For the third cover, Parker picked a new stallion – Hellbent.

“I quite like going to first season sires. They haven’t got any bad history. They haven’t got any good history either, of course, but there’s a bit of mystique about them,” Parker says. “I do get breeding advice, and he was on the list for that mare, so that’s where we went.”

Parker is reluctant to name the source of his breeding advice, lest everyone tries it, but it appears to have worked a treat, even if Benedetta’s recent pedigree is short of stars. While the stats on Hellbent remain nascent, his famous dad and studmate I Am Invincible has had three runners out of mares who, like Whatalovelyday, are by Domesday. Two of them have won, and one is Group 3 and Listed winner La Mexicana.

Benedetta fetched only $75,000 as a yearling through Mill Park’s draft at Inglis Premier (her subsequent Invader filly and Rubick colt averaged $140,000). But her buyers believed they spied a filly who’d develop, and appear to have been vindicated in spades.

“She was really immature, quite small-footed, with not a lot of muscle on her,” says Eales Racing’s Aaron Corby. “But she had a really nice frame, but just hadn’t laid down that typical muscle that makes horses jump out at sales.

“But she just had this incredible, big, relaxed walk on her, and she never turned a hair at the sale. Mill Park’s barn is just by the auditorium at Premier, and there’s plenty of traffic around, but every time I saw her, she just walked up and down with her head down, beautifully relaxed.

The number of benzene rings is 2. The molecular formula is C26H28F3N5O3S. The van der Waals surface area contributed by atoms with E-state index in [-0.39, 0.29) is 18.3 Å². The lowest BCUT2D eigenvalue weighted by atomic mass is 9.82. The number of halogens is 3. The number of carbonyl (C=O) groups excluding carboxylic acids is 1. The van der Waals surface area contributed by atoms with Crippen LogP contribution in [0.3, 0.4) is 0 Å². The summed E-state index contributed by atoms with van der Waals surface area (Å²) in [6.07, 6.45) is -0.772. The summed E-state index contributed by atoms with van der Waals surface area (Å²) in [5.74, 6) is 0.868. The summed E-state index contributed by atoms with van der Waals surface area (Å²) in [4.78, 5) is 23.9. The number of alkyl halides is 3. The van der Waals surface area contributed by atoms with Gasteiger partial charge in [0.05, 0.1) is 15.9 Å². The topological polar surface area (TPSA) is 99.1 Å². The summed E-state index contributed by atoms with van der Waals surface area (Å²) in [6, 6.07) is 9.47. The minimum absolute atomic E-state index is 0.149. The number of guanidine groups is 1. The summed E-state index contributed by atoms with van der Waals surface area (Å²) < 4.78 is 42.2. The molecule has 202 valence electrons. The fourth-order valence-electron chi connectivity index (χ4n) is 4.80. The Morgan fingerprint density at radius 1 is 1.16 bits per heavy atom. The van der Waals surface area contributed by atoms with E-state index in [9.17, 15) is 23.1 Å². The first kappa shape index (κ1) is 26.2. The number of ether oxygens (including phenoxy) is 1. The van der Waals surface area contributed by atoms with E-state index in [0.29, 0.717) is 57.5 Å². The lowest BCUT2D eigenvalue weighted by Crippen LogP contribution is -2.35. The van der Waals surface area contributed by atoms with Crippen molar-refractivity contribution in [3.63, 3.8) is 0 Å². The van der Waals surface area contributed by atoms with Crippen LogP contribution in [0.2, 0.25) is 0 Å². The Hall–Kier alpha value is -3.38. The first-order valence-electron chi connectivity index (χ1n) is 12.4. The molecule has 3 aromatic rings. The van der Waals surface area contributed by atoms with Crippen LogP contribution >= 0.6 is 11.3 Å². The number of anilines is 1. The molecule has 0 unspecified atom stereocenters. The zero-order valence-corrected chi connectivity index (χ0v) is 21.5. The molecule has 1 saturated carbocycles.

“You could just see she could furnish into that racehorse. Thankfully, we’re lucky to have patience, and patient owners. We don’t get those weekly phonecalls asking, ‘When’s my horse going to race?’ So that patience is hopefully paying off.”

So is that shown in Hellbent. He still only has the one stakes winner – Graeme Begg’s two-from-two filly Magic Time, who scored in Listed class at the Melbourne Cup carnival. But, sitting second on the sophomore sires’ table by earnings and winners, it seems most markers are lining up well for the ten-year-old.

Hellbent is behind only the surging Russian Revolution among second season sires, with 30 winners compared to the leader’s 34. And while Russian Revolution is a stand-out, with six career stakes winners, the other eight in the top ten can boast just five stakes winners between them, showing Hellbent is no straggler in terms of his one blacktype victor so far.

“I think they’ll come,” says Yarraman’s Arthur Mitchell. “That’s what the trainers who’ve got Hellbents are telling us. They can run at two, but they’re getting better with age, so it’s all pretty positive.”

Mitchell said Hellbent – who’s covered books capped at around 150 mares for the past three seasons at $22,000 – was likely to have his fee increased slightly this year. If Benedetta is an indication of what his stock can do at three and older, it could yet reach far higher.